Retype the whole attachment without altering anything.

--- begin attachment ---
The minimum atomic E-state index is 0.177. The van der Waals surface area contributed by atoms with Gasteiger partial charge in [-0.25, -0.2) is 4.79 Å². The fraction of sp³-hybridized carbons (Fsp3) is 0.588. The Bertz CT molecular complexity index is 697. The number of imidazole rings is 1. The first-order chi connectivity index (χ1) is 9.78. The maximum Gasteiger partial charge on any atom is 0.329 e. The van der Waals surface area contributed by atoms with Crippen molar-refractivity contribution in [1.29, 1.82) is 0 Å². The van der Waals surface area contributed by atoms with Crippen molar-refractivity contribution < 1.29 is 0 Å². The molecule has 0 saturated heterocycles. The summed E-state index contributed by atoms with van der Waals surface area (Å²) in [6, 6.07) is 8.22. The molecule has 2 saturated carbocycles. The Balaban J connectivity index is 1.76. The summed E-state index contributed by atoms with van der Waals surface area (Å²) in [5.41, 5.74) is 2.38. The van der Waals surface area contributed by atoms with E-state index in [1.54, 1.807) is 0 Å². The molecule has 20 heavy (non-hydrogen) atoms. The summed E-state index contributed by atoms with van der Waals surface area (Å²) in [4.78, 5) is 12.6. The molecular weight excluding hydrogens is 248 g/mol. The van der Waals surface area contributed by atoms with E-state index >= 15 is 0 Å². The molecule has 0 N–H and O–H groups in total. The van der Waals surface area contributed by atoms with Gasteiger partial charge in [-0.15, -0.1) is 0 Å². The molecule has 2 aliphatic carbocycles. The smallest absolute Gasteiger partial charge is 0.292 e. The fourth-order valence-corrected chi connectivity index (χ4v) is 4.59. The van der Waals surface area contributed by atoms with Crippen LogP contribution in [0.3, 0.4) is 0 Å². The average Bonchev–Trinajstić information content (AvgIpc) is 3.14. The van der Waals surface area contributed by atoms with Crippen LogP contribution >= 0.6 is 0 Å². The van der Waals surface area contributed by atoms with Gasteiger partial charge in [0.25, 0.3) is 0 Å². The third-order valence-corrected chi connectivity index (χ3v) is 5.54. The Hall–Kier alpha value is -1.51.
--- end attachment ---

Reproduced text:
The minimum atomic E-state index is 0.177. The van der Waals surface area contributed by atoms with Gasteiger partial charge in [-0.25, -0.2) is 4.79 Å². The fraction of sp³-hybridized carbons (Fsp3) is 0.588. The Bertz CT molecular complexity index is 697. The number of imidazole rings is 1. The first-order chi connectivity index (χ1) is 9.78. The maximum Gasteiger partial charge on any atom is 0.329 e. The van der Waals surface area contributed by atoms with Crippen molar-refractivity contribution in [1.29, 1.82) is 0 Å². The van der Waals surface area contributed by atoms with Crippen molar-refractivity contribution < 1.29 is 0 Å². The molecule has 0 saturated heterocycles. The summed E-state index contributed by atoms with van der Waals surface area (Å²) in [6, 6.07) is 8.22. The molecule has 2 saturated carbocycles. The Balaban J connectivity index is 1.76. The summed E-state index contributed by atoms with van der Waals surface area (Å²) in [5.41, 5.74) is 2.38. The van der Waals surface area contributed by atoms with E-state index in [1.54, 1.807) is 0 Å². The molecule has 20 heavy (non-hydrogen) atoms. The summed E-state index contributed by atoms with van der Waals surface area (Å²) in [4.78, 5) is 12.6. The molecular weight excluding hydrogens is 248 g/mol. The van der Waals surface area contributed by atoms with E-state index >= 15 is 0 Å². The molecule has 0 N–H and O–H groups in total. The van der Waals surface area contributed by atoms with Gasteiger partial charge in [-0.15, -0.1) is 0 Å². The molecule has 2 aliphatic carbocycles. The smallest absolute Gasteiger partial charge is 0.292 e. The fourth-order valence-corrected chi connectivity index (χ4v) is 4.59. The van der Waals surface area contributed by atoms with Crippen LogP contribution in [0.3, 0.4) is 0 Å². The average Bonchev–Trinajstić information content (AvgIpc) is 3.14. The van der Waals surface area contributed by atoms with Crippen LogP contribution >= 0.6 is 0 Å². The van der Waals surface area contributed by atoms with Gasteiger partial charge in [0.25, 0.3) is 0 Å². The third-order valence-corrected chi connectivity index (χ3v) is 5.54. The Hall–Kier alpha value is -1.51.